NOTE: This is a guest blog post by Cassandra Schaffa, the Director of Festival Operations at Women’s Voices Now.
As a Director at a startup not-for-profit organization focused on giving voice to women, I find that our projects are a tougher sell than those of a well established organization with a selling-this-many-products-feeds-that-many-people model. People are inclined to support and donate to causes with immediate and tangible results. We give for that fuzzy feeling we get when we know we just fed a starving child or made it possible for a woman to start her own business. But at Women’s Voices Now (WVN), our mission is more abstract: To give voice to the struggle for civil, economic and political rights. In seeking support for our cause, I am often faced with questions like: What does giving voice mean? Why is it important? How does one give voice? What kind of results does it produce?
In our first year, WVN is hosting Women’s Voices from the Muslim World: A Short-Film Festival giving voice to women of all faiths living in Muslim-majority countries and Muslim women living as minorities around the world. So there’s the how: giving voices by highlighting filmic stories by and/or about women, in this case, women of the Muslim world. The how is easy, but to explain why giving voice is important is a challenge. For this I find inspiration in Laila.
Laila and the Garbage Man (Dir. Kefaya Diab) is a short fiction film submitted to the WVN Festival from Amman, Jordan. In the film, Laila, a young school girl, feels invisible and unimportant. She has no friends, has no ambition in school and is hardly recognized by her teacher. In her world, she’d rather play dead than continue to go unnoticed. Until the day her garbage man took a moment to ask about her day.
That is all it took: One person letting Laila know she was noticed. One person who cared if she was sick, who asked how she was doing in school, who gave her a platform to be heard. With the garbage man always on her mind, Laila begins actively participating in school, engaging with her peers, and looking forward to each day. She does these things in order to have good news to share with her garbage man, and in turn, she reaps the benefits of having more confidence in herself, success in school and recognition from her teacher and peers.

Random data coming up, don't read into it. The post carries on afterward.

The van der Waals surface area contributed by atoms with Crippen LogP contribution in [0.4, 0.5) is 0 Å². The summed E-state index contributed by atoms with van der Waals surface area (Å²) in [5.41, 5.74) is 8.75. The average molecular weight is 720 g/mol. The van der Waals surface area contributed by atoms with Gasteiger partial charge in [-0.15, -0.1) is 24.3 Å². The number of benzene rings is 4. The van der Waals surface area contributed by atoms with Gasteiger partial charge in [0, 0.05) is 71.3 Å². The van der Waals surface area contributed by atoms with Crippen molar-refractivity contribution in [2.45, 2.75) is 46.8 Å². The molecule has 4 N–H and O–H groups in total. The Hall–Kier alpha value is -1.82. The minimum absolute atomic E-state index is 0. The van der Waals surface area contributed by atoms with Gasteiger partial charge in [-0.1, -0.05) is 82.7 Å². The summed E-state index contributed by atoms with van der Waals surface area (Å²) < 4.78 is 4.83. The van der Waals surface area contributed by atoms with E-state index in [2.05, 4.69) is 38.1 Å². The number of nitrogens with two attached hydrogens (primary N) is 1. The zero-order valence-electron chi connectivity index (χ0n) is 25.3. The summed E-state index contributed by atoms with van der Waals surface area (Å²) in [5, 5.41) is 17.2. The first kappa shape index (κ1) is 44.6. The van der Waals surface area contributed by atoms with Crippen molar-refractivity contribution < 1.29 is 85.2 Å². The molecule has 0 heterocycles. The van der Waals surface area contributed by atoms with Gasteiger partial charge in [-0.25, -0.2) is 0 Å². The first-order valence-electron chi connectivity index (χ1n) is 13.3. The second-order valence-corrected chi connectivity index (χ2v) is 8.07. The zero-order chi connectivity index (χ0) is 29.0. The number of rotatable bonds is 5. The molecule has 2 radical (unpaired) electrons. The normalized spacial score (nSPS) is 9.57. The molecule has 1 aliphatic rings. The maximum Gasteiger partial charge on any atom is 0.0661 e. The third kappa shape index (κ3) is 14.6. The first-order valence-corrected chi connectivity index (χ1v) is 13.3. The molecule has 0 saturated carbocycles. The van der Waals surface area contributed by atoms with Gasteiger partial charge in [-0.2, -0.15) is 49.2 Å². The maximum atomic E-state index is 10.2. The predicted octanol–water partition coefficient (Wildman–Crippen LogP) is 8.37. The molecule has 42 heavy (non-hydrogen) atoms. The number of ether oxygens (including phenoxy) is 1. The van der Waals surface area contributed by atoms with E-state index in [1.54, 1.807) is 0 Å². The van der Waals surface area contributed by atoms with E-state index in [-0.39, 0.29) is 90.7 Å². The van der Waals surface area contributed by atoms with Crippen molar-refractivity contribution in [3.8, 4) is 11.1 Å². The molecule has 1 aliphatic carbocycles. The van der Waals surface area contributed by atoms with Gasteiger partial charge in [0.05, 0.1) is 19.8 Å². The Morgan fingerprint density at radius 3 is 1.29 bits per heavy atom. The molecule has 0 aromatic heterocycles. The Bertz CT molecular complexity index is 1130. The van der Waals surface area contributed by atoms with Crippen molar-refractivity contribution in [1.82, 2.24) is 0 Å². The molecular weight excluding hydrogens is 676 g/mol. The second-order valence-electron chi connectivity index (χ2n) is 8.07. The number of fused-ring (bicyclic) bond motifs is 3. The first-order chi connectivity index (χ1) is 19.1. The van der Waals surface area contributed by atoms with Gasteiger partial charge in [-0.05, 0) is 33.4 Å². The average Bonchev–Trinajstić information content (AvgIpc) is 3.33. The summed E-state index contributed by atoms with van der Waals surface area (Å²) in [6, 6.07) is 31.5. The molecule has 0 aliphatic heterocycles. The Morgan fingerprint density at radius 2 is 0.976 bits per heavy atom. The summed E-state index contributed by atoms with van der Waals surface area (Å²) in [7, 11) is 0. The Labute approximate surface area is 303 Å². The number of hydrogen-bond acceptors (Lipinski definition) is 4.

This is one thing giving voice does: It encourages and supports those who think no one notices them, who don’t think they exist in the eyes of the world and thus can’t find much reason to act. Giving voice promotes productivity, communication and peace. It allows women to seek help and support, to be self-sufficient, to be leaders, to be their own heroines and to be the heroines of their community. These are the tangible results of giving women a voice.
Encouraging women in art, business, politics and school ensures a better future for everyone. Although Women’s Voices Now does not directly feed children or provide women with a business model (both amazing causes that WVN supports and works closely with), WVN is indirectly ensuring that these projects will be met and perpetuated by an informed world ready to accept women as heroines and change-makers instead of mere victims, and accept children as opportunity instead of merely hungry mouths to feed. In a nut shell, WVN’s platforms are providing a venue for a much needed dialogue. A dialogue that educates the world, inspires the individual and promotes the invaluable work being done by and for the women featured. By organizing the Festival, WVN is not only telling these women that we, as an organization, are listening, but through our on-line platform and the physical incarnation of the Festival at the Los Angeles Film School March 10-12, 2011, we’re allowing the whole world to listen, watch, discuss and contribute to the fight for global equality for women.
Women’s Voices Now is a registered 501c3 not-for-profit social enterprise. Their mission is to empower women and give voices to the struggle for civil, economic and political rights. In their first year, WVN is hosting Women’s Voices from the Muslim World: A Short-Film Festival giving voices to women of all faiths living in Muslim-majority countries and Muslim women living as minorities around the globe.
Cassandra Schaffa is the Director of Festival Operations at Women’s Voices Now. She holds a B.A. in Broadcast Communication and Spanish from Flagler College and a M.A. in Cinema Studies from New York University.
Photo courtesy of Damon Lynch